Seymour Papert passed away this weekend, and I felt compelled to revisit his classic book, Mindstorms: Children, Computers, and Powerful Ideas, in tribute. Papert’s legacy far exceeds this one book, of course; he’s an inventor of the Logo programming language, and he was hugely influential in the fields of artificial intelligence, educational technology, and child development over the course of his half-century career. Closer to home, his ideas have helped us form the pedagogical approach behind Pedago and our first product, Smartly.
“We are at a point in the history of education when radical change is possible, and the possibility for that change is directly tied to the impact of the computer.” – Seymour Papert, Mindstorms
Three years ago, my co-founder Ori Ratner and I read Mindstorms outside of his apartment complex in Arlington, VA as we formulated our opinions about what was missing in educational technology. In the early days of the company, we encouraged all new employees to read the book before starting, so that we could all have a shared vision for what was possible.
While the book is nominally about children using computers to learn, it establishes a vision for how anyone—adult or child—can learn. Mindstorms was published in 1980, the same year as Carl Sagan’s Cosmos. Despite the possibility that, like an old science fiction novel, it might have aged past its usefulness, Papert’s prose is inspiring. Certain sections feel revolutionary. The future he had envisioned had still not come to pass, but reading it that summer, it felt just inches away.
Rereading Mindstorms, I’m struck by how poetic the book is.
Parts of Mindstorms read like Cosmos, aimed at distilling complex ideas for consumption by a lay audience. Sagan used philosophical quotes to remind readers that the universe is not just what lies outside of the earth’s atmosphere: they themselves are the universe. “The nitrogen in our DNA, the calcium in our teeth, the iron in our blood, the carbon in our apple pies were made in the interiors of collapsing stars. We are made of starstuff.”
Mindstorms is at times similarly poetic, merging Papert’s musings on his own learning experiences with a glimpse into what successful learning might look like in the future: “You can’t think seriously about thinking without thinking about thinking about something.” He relates a formative example from his young childhood, of imagining what it’s like to be a gear, and describes the impact of that very personal experience on his future learning and mental development. His goal in writing the book and creating Logo was to give more humans an experience of what that’s like.
For me, the reminder of the personal side of learning is one of the most powerful aspects of the book. It’s not just about assimilating information, but about the learner constructing their understanding.
In honor of Seymour Papert, I want to share some of my favorite passages from the book:
“Anything is easy, if you can assimilate it to your collection of models. If you can’t, anything can be painfully difficult.” (xix)
“People often fear that using computer models for people will lead to mechanical or linear thinking; they worry about people losing respect for their intuitions, sense of values, powers of judgment. They worry about instrumental reason becoming a model for good thinking. I take these fears seriously but do not see them as fears about computers themselves but rather as fears about how culture will assimilate the computer presence.” (155)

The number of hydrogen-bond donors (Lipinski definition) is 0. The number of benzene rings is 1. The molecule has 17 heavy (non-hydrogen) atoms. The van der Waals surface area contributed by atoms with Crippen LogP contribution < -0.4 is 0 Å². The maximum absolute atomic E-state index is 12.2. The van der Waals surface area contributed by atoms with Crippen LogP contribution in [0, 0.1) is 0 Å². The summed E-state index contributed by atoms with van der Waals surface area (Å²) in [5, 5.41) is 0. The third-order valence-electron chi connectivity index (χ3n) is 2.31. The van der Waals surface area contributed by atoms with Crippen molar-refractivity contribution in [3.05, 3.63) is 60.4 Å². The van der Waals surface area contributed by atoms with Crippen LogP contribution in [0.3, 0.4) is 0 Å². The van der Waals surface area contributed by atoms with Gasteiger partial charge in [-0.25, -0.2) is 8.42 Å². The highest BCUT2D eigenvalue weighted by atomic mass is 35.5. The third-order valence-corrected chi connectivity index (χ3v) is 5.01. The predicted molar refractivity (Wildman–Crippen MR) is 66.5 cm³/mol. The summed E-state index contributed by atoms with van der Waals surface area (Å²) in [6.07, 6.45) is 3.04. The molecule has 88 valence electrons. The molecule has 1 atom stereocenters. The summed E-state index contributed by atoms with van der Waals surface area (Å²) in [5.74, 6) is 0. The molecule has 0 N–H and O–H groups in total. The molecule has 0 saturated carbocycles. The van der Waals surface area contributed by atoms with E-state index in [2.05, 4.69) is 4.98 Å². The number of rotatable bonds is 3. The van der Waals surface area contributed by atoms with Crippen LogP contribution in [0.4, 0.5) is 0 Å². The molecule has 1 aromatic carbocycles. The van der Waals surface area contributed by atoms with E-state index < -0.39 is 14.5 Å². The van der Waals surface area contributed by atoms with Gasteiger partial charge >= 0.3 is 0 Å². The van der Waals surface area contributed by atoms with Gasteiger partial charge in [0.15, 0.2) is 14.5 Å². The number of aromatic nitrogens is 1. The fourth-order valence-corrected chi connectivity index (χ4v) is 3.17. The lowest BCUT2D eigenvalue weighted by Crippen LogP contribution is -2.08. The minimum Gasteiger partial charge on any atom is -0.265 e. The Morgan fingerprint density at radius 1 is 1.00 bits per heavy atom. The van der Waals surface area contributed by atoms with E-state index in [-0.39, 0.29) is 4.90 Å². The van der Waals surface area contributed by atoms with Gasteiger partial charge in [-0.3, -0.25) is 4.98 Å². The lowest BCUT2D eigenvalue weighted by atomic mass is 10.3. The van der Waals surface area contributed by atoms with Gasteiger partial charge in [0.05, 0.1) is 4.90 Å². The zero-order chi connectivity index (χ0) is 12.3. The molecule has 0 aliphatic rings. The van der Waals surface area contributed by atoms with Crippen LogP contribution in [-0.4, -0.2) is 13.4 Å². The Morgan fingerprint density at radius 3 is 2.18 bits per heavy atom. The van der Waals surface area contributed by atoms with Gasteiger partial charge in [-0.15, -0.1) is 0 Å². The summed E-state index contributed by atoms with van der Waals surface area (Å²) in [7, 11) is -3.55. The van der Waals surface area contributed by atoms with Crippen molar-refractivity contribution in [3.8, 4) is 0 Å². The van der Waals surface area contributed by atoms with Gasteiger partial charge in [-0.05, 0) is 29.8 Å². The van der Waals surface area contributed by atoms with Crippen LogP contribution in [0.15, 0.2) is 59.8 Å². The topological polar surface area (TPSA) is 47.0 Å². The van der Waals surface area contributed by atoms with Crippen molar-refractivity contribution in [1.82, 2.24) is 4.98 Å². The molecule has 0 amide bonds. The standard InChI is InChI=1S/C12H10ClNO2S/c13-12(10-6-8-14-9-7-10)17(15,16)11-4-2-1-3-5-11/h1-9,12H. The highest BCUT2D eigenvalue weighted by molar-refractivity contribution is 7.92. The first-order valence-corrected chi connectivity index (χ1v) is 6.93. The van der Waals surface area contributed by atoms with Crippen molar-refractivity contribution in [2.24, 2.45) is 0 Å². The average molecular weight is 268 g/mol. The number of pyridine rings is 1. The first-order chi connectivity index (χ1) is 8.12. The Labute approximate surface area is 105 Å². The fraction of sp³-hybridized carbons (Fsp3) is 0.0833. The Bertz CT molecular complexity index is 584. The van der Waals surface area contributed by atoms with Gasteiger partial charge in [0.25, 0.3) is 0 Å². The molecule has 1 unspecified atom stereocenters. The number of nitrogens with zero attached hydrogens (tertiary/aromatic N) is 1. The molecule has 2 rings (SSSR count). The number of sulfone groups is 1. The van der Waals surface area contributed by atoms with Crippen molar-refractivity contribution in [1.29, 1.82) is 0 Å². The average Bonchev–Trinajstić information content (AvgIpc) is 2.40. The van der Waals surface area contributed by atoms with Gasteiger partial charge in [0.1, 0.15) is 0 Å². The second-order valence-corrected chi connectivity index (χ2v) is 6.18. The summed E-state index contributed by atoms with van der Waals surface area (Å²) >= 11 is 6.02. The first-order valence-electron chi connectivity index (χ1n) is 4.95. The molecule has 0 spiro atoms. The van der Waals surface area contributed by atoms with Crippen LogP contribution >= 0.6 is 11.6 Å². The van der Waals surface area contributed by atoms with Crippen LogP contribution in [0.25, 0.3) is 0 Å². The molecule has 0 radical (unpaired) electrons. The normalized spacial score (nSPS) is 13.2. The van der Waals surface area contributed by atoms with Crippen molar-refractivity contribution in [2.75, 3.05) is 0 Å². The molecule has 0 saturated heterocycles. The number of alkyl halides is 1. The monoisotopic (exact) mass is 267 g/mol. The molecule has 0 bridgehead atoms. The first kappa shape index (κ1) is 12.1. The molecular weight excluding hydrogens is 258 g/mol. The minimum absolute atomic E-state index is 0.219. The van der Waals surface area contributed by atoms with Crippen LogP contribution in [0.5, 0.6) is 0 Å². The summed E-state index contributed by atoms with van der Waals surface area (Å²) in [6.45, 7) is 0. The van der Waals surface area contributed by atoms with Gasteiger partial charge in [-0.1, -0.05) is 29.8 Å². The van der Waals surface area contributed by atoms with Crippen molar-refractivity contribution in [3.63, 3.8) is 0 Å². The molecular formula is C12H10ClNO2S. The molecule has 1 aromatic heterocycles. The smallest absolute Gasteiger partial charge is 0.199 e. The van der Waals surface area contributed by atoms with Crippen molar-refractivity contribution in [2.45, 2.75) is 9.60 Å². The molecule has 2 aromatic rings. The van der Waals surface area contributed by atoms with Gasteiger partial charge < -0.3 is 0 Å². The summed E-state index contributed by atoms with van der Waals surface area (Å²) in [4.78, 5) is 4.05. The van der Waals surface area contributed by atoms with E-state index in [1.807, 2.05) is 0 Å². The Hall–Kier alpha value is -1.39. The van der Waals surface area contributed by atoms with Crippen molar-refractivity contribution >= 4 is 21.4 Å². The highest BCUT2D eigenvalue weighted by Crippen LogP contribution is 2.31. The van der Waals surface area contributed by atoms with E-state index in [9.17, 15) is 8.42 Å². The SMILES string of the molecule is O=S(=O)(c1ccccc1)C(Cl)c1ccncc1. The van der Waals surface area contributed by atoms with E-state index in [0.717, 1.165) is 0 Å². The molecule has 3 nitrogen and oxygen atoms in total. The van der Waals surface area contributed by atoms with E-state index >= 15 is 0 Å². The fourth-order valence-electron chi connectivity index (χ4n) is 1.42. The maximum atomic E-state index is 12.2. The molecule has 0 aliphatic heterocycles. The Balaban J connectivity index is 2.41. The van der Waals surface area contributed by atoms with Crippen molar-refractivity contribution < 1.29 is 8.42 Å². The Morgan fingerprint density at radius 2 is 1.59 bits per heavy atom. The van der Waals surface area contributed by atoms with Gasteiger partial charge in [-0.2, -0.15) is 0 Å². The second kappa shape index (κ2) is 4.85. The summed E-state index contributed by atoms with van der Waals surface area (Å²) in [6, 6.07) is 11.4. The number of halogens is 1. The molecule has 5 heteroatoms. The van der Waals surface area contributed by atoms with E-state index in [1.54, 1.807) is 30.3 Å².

“I see the classroom as an artificial and inefficient learning environment that society has been forced to invent because its informal environments fail in certain essential learning domains, such as writing or grammar or school math. I believe that the computer presence will enable us to so modify the learning environment outside the classrooms that much if not all the knowledge schools presently try to teach with such pain and expense and such limited success will be learned, as the child learns to talk, painlessly, successfully, and without organized instruction. This obviously implies that schools as we know them today will have no place in the future. But it is an open question whether they will adapt by transforming themselves into something new or wither away and be replaced.” (8-9)
“…when one enters a new domain of knowledge, one initially encounters a crowd of new ideas. Good learners are able to pick out those who are powerful and congenial. Others who are less skillful need help from teachers and friends. But we must not forget that while good teachers play the role of mutual friends who can provide introductions, the actual job of getting to know an idea or a person cannot be done by a third party. Everyone must acquire skill at getting to know and a personal style for doing it.” (137)
“I do not wish to reduce mathematics to literature or literature to mathematics. But I do want to argue that their respective ways of thinking are not as separate as is usually supposed.” (39)
We’re excited to announce that Smartly’s groundbreaking free MBA program will open its doors to our first student cohort this week!
We’re excited to announce that Smartly’s groundbreaking free MBA program will open its doors to our first student cohort this week!
From the moment MBA applications opened earlier this year, we were overwhelmed by the positive response. Of the thousands of students who applied, we were only able to accept 7% to our first class. We plan to accept students to additional cohorts later this year.
Our students hail from top undergraduate and graduate schools, drawing from diverse backgrounds spanning engineering and finance to humanities and the performing arts. Many have careers in business-oriented fields like consulting and banking, while others are entrepreneurs, lawyers, and even veterinarians. We have roboticists from Tesla and Amazon (the company), the founder of a tea company that gives revenue back to indigenous farmers in the Amazon (the jungle), and even a student who has beaten cancer twice!
The Smartly MBA is composed of 42 core courses equivalent to the subjects taught in a traditional MBA degree. Courses are organized into 9 concentrations, including Business Foundations, Accounting, Finance, Data & Decisions, Markets & Economies, Marketing & Pricing, Strategy & Innovation, Leadership & Management, and Supply Chain & Operations Management, with optional electives for further study.
Students who finish the program will receive an MBA licensed through the Washington, DC Office of the State Superintendent of Education. When they graduate, students will be matched with employers around the US, opening up job opportunities that make use of their newly-minted skills.
We’re passionate about expanding access to impactful education here at Smartly, and we believe that a free, high-quality MBA is an important step in this journey. Thanks to all of our learners who have supported and inspired us in this endeavor. We can’t wait to show you what’s next!
“There is no end to education. It is not that you read a book, pass an examination and finish with education. The whole of life, from the moment you are born till the moment you die is a process of learning.”